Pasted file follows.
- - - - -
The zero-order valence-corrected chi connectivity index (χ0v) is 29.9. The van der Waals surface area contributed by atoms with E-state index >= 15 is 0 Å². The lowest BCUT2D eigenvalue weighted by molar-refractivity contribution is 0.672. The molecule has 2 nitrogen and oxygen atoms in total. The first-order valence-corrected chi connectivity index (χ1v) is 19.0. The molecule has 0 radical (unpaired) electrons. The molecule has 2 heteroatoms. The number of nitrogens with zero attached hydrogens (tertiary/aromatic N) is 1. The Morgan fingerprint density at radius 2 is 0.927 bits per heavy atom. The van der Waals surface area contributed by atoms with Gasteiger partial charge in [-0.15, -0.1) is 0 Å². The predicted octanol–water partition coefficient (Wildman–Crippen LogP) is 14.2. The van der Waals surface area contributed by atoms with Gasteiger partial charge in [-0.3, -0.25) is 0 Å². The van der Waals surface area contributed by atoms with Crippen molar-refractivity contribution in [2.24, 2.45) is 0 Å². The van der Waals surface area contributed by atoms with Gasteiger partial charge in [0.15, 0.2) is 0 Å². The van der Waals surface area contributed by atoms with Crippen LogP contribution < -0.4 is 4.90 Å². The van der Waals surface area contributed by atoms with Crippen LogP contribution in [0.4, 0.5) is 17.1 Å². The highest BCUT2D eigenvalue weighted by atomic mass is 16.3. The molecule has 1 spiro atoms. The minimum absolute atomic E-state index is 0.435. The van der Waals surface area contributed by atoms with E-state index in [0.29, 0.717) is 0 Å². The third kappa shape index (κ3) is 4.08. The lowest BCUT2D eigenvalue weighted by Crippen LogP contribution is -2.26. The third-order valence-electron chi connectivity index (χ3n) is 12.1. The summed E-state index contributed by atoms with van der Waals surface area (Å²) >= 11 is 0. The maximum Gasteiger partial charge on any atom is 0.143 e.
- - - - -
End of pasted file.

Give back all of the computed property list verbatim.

The zero-order valence-corrected chi connectivity index (χ0v) is 29.9. The van der Waals surface area contributed by atoms with E-state index >= 15 is 0 Å². The lowest BCUT2D eigenvalue weighted by molar-refractivity contribution is 0.672. The molecule has 2 nitrogen and oxygen atoms in total. The first-order valence-corrected chi connectivity index (χ1v) is 19.0. The molecule has 0 radical (unpaired) electrons. The molecule has 2 heteroatoms. The number of nitrogens with zero attached hydrogens (tertiary/aromatic N) is 1. The Morgan fingerprint density at radius 2 is 0.927 bits per heavy atom. The van der Waals surface area contributed by atoms with Gasteiger partial charge in [-0.15, -0.1) is 0 Å². The predicted octanol–water partition coefficient (Wildman–Crippen LogP) is 14.2. The van der Waals surface area contributed by atoms with Gasteiger partial charge in [-0.3, -0.25) is 0 Å². The van der Waals surface area contributed by atoms with Crippen molar-refractivity contribution in [2.24, 2.45) is 0 Å². The van der Waals surface area contributed by atoms with Gasteiger partial charge in [0.15, 0.2) is 0 Å². The van der Waals surface area contributed by atoms with Crippen LogP contribution < -0.4 is 4.90 Å². The van der Waals surface area contributed by atoms with Crippen LogP contribution in [0.4, 0.5) is 17.1 Å². The highest BCUT2D eigenvalue weighted by atomic mass is 16.3. The molecule has 1 spiro atoms. The minimum absolute atomic E-state index is 0.435. The van der Waals surface area contributed by atoms with E-state index in [0.29, 0.717) is 0 Å². The third kappa shape index (κ3) is 4.08. The lowest BCUT2D eigenvalue weighted by Crippen LogP contribution is -2.26. The third-order valence-electron chi connectivity index (χ3n) is 12.1. The summed E-state index contributed by atoms with van der Waals surface area (Å²) >= 11 is 0. The maximum Gasteiger partial charge on any atom is 0.143 e.